When will the next 787 burn?
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Bushwhacker

Minneapolis, MN

#25 Apr 28, 2013
So has Boeing invent a new welding process for the attachment of the vent tube to the stainless steel battery box? OR did they use mechanical attachent?

Titanium reacts readily with air, moisture, grease, dirt, refractories, and most other metals to form brittle compounds. Reaction of titanium with gases and fluxes makes common welding processes such as gas welding, shielded metal arc, flux cored arc, and submerged arc welding unsuitable. Likewise, welding titanium to most dissimilar metals is not feasible, because titanium forms brittle compounds with most other metals; however, titanium can be welded to zirconium, tantalum and niobium.
Bushwhacked

Minneapolis, MN

#27 Apr 28, 2013
Bushwhacker wrote:
You can weld stainless, are you completely STOOPID ???? LMAOROTFU~!
Both Etheopian Airlines and Gay Slewsie say the 787 is safe. What more proof does anyone need?
Bushwhacker

Minneapolis, MN

#29 Apr 28, 2013
Bushwhacked wrote:
<quoted text>
Both Etheopian Airlines and Gay Slewsie say the 787 is safe. What more proof does anyone need?
The make good test passengers.

Gay Slewsie is just worthless.
Bushwhacked

Minneapolis, MN

#31 Apr 28, 2013
Bushwhacker wrote:
<quoted text>Proof you're really stupid ?? Ethiopian peon... As for gay, you wish, you've been nose to my butt for weeks, right ???
Both Ethiopian Airlines and Gay Slewsie say the 787 is safe. What more proof does anyone need?
Bushwhacker

Seattle, WA

#34 Apr 29, 2013
Perhaps, if you were non-stupid, instead of a non-starter. People would pay attention to you ??

Nope, blather about 6 months, on a battery rework done in February.

Yeah, I wrote rework and so did Boeing, boi.

Boeing said on Monday that the first flight test of its reworked battery system for the 787 Dreamliner went "according to plan," enabling it to move on to formal testing.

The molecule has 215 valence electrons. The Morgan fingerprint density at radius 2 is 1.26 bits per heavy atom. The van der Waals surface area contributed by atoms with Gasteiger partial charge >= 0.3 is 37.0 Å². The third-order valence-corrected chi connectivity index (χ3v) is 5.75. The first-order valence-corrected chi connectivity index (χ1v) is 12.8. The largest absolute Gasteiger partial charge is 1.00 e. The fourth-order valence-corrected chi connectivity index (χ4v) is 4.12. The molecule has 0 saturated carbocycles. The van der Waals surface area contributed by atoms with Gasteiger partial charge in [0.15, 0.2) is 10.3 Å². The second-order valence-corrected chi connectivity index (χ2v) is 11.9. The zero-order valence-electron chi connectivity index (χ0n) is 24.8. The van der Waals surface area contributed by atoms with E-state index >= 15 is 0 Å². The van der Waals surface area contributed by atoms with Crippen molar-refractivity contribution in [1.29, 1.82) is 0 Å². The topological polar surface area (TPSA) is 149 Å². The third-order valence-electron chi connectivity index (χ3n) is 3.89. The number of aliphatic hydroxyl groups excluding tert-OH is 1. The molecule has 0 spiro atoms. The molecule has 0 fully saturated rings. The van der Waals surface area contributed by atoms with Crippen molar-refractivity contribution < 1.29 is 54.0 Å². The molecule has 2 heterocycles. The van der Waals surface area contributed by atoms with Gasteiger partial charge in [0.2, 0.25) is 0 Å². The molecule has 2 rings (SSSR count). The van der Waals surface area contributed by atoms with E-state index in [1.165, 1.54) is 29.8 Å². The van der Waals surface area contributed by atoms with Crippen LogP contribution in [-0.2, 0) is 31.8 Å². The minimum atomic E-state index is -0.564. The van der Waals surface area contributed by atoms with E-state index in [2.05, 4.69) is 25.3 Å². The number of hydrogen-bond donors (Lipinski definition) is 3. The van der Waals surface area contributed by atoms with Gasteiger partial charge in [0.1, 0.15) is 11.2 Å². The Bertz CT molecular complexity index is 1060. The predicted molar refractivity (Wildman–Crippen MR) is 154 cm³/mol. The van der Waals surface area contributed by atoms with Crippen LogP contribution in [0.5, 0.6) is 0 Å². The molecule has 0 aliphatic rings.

The company said it would analyze the results of several weeks of testing, which included blowing up the batteries in labs, and then forward the results to the Federal Aviation Administration, probably early next week. Aviation analysts said the F.A.A., which has overseen the testing, could approve the changes later this month if no other problems surface, and the planes, which have been grounded since mid-January, could be flying again in May.

Gee, "6 months and never" moved to May ????

You American job haters/teabaggers need new watches, sundials ain't working...
non-starter

Saint Paul, MN

#35 Apr 30, 2013
The 787's travails hit front pages when two lithium-ion batteries overheated in January, leaking fumes into cabins and prompting regulators to ground the fleet worldwide.

Without knowing the cause of the meltdowns, Boeing altered the 787's battery to make it less prone to heat buildup. It also redesigned the charger, and added a stainless-steel box capable of containing an explosion and venting fumes outside the jet. Boeing said these fixes would prevent fire or smoke from ever entering the cabin or compromising the plane.

Under questioning last week, the company said it would more rigorously challenge its test assumptions in the future, and that its analysis of the problem could change as more facts become known.

"If we get to the point of understanding specifically what the cause was, then we'd be in a better position to understand those assumptions," Boeing's chief 787 engineer, Mike Sinnett, said at the NTSB hearing on April 23.

The NTSB hearings also provided clues to the safety board's potential recommendations. Questions from NTSB Chairman Deborah Hersman revealed that the FAA had 25 full-time people supervising the 787 program, compared with about 900 at Boeing, many of whom are authorized to sign approvals on the FAA's behalf. The ratio could prompt the NTSB to recommend more oversight, possibly complicating future approvals.

"Even more care will be taken the next time something relatively unknown is introduced into the system," said George Hamlin, an aerospace consultant, referring to the lithium-ion batteries that overheated.

"We don't know what caused it," he added. "Therefore, we don't know if it could recur."

http://news.yahoo.com/analysis-787-crisis-ris...
Bushwhacker

Seattle, WA

#36 Apr 30, 2013
Perhaps, if you were non-stupid, instead of a non-starter. People would pay attention to you ??

Nope, blather about 6 months, on a battery rework done in February.

Yeah, I wrote rework and so did Boeing, boi.

Boeing said on Monday that the first flight test of its reworked battery system for the 787 Dreamliner went "according to plan," enabling it to move on to formal testing.

The company said it would analyze the results of several weeks of testing, which included blowing up the batteries in labs, and then forward the results to the Federal Aviation Administration, probably early next week. Aviation analysts said the F.A.A., which has overseen the testing, could approve the changes later this month if no other problems surface, and the planes, which have been grounded since mid-January, could be flying again in May.

Gee, "6 months and never" moved to May ????

You American job haters/teabaggers need new watches, sundials ain't working...

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